In both instances, the Ontario Court of Appeal held the plaintiffs had suffered injuries arising out of the direct or indirect use or operation of an automobile. They found that as long as there was a sufficient connection between the use or operation of the vehicle and the tortuous events, it could be concluded that the use or operation of the vehicle contributed to the injuries.

In very critical language, the Supreme Court of Canada ruled these facts stretched the definition of “use or operation” past the breaking point.

The Supreme Court of Canada overturned the Court of Appeal in both decisions. In the Vytlingam case, the Supreme Court of Canada noted the OPCF 44R requires the tortfeasor whose conduct is the subject matter of the indemnity claim to be at fault as a “motorist.” The majority judgment of the Court of Appeal did not focus on this issue.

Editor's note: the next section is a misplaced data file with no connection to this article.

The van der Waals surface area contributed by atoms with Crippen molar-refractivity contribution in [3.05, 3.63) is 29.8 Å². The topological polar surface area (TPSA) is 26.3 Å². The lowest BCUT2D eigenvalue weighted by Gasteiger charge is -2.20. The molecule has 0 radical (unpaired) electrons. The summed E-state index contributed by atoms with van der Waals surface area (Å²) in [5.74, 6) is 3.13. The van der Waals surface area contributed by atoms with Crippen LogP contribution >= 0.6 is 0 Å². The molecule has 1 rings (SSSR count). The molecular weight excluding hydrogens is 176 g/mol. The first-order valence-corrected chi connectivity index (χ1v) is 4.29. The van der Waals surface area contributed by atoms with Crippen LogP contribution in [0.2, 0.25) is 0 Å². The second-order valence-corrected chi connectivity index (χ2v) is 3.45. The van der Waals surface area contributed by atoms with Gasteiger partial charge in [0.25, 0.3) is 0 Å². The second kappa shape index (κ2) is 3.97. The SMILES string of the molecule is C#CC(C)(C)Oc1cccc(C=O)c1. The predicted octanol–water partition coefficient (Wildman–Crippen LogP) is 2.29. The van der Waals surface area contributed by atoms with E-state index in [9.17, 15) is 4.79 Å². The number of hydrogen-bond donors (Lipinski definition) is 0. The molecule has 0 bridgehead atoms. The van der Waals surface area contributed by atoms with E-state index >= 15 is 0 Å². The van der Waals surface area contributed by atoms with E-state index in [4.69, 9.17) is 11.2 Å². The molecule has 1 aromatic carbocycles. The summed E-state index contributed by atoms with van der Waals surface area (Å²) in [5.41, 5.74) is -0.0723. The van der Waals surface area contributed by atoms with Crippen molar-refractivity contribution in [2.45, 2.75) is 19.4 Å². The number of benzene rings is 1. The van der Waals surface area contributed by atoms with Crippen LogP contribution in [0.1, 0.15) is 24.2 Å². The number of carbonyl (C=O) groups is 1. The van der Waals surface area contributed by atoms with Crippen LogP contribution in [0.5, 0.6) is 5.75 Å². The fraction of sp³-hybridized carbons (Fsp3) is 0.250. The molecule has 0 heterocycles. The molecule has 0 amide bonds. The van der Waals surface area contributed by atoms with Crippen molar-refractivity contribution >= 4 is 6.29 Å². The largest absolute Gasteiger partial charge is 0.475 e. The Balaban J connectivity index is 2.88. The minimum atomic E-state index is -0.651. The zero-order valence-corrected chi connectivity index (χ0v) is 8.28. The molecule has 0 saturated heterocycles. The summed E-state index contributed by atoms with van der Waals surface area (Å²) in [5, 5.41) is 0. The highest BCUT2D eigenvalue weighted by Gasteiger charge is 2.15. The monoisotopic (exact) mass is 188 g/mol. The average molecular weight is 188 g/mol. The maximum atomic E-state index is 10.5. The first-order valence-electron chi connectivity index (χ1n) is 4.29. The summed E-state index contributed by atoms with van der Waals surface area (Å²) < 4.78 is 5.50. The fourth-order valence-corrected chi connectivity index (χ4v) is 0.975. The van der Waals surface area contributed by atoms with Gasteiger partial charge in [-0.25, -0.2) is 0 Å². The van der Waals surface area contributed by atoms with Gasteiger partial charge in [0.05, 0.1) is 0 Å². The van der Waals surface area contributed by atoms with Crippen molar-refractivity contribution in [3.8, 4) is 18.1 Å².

The Supreme Court of Canada considered the “Family Protection” coverage provided by the OPCF 44R endorsement. They found that coverage under the endorsement required that there be liability on the part of a “motorist” who is inadequately insured. The term “inadequately insured motorist” was defined in the policy as “the identified owner or identified driver of an automobile for which the total motor vehicle liability insurance or bonds, cash deposits or other financial guarantees as required by law in lieu of insurance, obtained by the owner or driver is less than the limit of [the claimant’s] family protection coverage…”

The Supreme Court of Canada ruled the Ontario Court of Appeal had mistakenly applied a “but for” test on the coverage issue.